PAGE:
The Benefits of Exercise in Recovery
As your body is adjusting and realigning itself to a life without drugs and/or alcohol, it is undergoing a wide array of changes. These changes, while they are positive in the long run, may seem overwhelming and unbearable in the meantime. Following addiction treatment and entering into recovery, it is normal to experience increased feelings of stress, have difficulty sleeping, have reduced energy and experience an array of anxious moods and depression.
Addiction completely changes your body chemistry and once your body is free from these substances, you may be extra sensitive to life and its stressors. The good news is you can bring on the positivity with exercise. It has been shown that exercise in recovery has numerous benefits, including increased energy and improved mood. Whether you have recently completed addiction treatment or you have been in recovery for years, here are just a few of the benefits you can reap with exercise.
Unfortunately, stress, which is often one of the reasons for crossing the line into substance abuse, is also one of the effects of recovery. However, the relief from stress from using becomes more allusive and never really goes away, the good news is that during recovery it will fade and eventually go away. Stress is something many people deal with and fortunately, exercise in recovery is a great way to relieve stress. During exercise, there are chemicals that are released from the brain that work to combat stress, so developing a healthy routine of exercise in recovery will go a long way in helping recovering individuals return to a place of balance and calmness.
Issues with getting a good night’s sleep are common, especially in early recovery. Regardless of the substance of choice, a stimulant or a depressant, stopping these substances can affect sleep. Difficulties falling asleep, staying asleep or wanting to nap in the middle of the day may result, leaving you feeling tired and sluggish. While non-habit forming products may help slightly; an even more natural and better remedy is exercise. Regular exercise is extremely beneficial in improving sleep, both the number of hours you sleep and the quality of sleep you get. Therefore, as your sleep improves, so will your wakefulness. Those who sleep more sound generally report feeling more alert and able to tackle the demands of everyday life.
A common saying in many recover circles is “You have to give it away to keep it”-expending energy in the form of exercise isn’t any different. In other words, to get energy, you must give it. During exercise, the blood is pushed more aggressively to and through the heart, and your oxygen levels increase within your body. With regular exercise, the boost in your oxygen levels will significantly improve your overall energy. As your body becomes fitter, both physically and cardiovascular, the activities of daily living will become much easier to perform. You will notice that tasks are more efficiently completely and will require less energy. Incorporating an early routine of exercise in recovery can go a long way in helping those new to being clean and sober. It helps manage the demands of daily life.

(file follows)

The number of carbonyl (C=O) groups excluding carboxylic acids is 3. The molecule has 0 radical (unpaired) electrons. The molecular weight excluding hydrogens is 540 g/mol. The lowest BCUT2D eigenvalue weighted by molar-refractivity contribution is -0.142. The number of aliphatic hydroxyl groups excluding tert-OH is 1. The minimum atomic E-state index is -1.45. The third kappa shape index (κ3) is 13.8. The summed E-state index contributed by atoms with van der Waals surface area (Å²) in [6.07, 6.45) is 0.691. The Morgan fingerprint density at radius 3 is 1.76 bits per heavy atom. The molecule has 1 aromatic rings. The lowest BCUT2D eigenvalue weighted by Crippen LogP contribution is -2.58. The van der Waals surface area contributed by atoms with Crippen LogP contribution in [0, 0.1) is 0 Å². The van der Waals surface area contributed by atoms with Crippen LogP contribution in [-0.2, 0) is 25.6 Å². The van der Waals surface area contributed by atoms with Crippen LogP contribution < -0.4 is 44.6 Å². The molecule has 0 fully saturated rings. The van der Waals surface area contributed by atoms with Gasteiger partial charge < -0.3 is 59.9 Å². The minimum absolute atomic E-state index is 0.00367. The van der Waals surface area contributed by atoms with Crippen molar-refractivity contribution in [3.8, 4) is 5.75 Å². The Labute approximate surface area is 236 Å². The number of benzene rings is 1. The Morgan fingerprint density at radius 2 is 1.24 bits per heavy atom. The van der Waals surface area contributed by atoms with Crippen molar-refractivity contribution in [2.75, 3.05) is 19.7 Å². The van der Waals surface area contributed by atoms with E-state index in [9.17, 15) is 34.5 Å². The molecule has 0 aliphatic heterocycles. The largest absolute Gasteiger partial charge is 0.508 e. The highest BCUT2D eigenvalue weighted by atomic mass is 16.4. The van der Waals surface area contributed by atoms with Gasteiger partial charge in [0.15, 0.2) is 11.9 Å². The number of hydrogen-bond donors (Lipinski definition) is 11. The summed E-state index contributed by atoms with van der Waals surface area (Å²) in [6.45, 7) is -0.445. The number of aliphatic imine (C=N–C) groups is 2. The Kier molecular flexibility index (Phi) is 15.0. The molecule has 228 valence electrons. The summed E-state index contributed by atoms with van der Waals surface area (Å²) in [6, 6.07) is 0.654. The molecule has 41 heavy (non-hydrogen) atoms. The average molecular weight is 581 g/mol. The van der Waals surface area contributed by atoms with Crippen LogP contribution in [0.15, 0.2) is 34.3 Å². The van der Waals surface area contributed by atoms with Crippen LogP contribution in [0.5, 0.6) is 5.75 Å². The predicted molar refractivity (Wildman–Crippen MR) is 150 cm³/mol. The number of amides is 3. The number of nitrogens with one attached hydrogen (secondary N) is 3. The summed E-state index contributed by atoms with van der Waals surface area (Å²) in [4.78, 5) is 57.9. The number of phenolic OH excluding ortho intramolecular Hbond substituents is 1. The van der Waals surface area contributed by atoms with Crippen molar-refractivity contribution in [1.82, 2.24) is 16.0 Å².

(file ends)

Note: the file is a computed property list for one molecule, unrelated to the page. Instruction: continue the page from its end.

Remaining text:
Mood changes may frequently occur during the addiction treatment process. Even following detoxification, mood changes may fluctuate, especially during early recovery. It isn’t uncommon to feel on top of the world one minute and disheartened and lost the next minute. Your body is adjusting to life with the substance of choice and these changes in feels are absolutely normal. So, how can exercise help to improve the mood of those in recovery? Your mood is improved with the release of endorphins, which are a chemical that is released by your body during exercise. One commonality between substance abuse and exercise is that your body is seeking a way to produce certain feelings, such as euphoria. The good news is exercise produces endorphins that produce positive feelings, such as happiness and euphoria, but they are being released in a safe, beneficial way.
Cravings are a mental and physical urge and compulsion to use drugs or alcohol. Cravings are a known hallmark of addiction, and they are typically the strongest during the first few months of being abstinent. Fortunately, cravings do decrease in intensity over time and the longer you are in recovery, the less you will experience cravings. Research has shown that exercise is a great way to reduce cravings as well as the substance abuse associated with the cravings. One of the theories as to why exercise is beneficial at reducing cravings is that routine exercise decreases the protein levels in the brain that are associated with drug cravings. Another theory is that the “feel good” endorphins that are released during exercise produce a similar effect to drinking or using drugs. Regardless of the reasons, exercise has been proven to be extremely beneficial in reducing cravings and the drug-induced behaviors they generally precede.
One of the best benefits of exercise during recovery is that it helps to boost your confidence. While exercising, you are doing something good for you…it doesn’t matter how fast you run, how many miles you walked or how many pounds you are able to bench. Instead, exercise provides you with a sense of self-confidence through the mere fact that you have overcome addiction treatment and now in recovery and that you have the desire to exercise regularly. So, basically, it’s not the quality of your performance, it’s what you are doing to improve your self-image.
When paving the pathway to your success for recovery, there are many beneficial activities that you can do. Exercise happens to be one. At Newport Beach Recovery Center, we can help you discover activities to help you succeed in recovery. Contact us today to speak to a professional about getting help.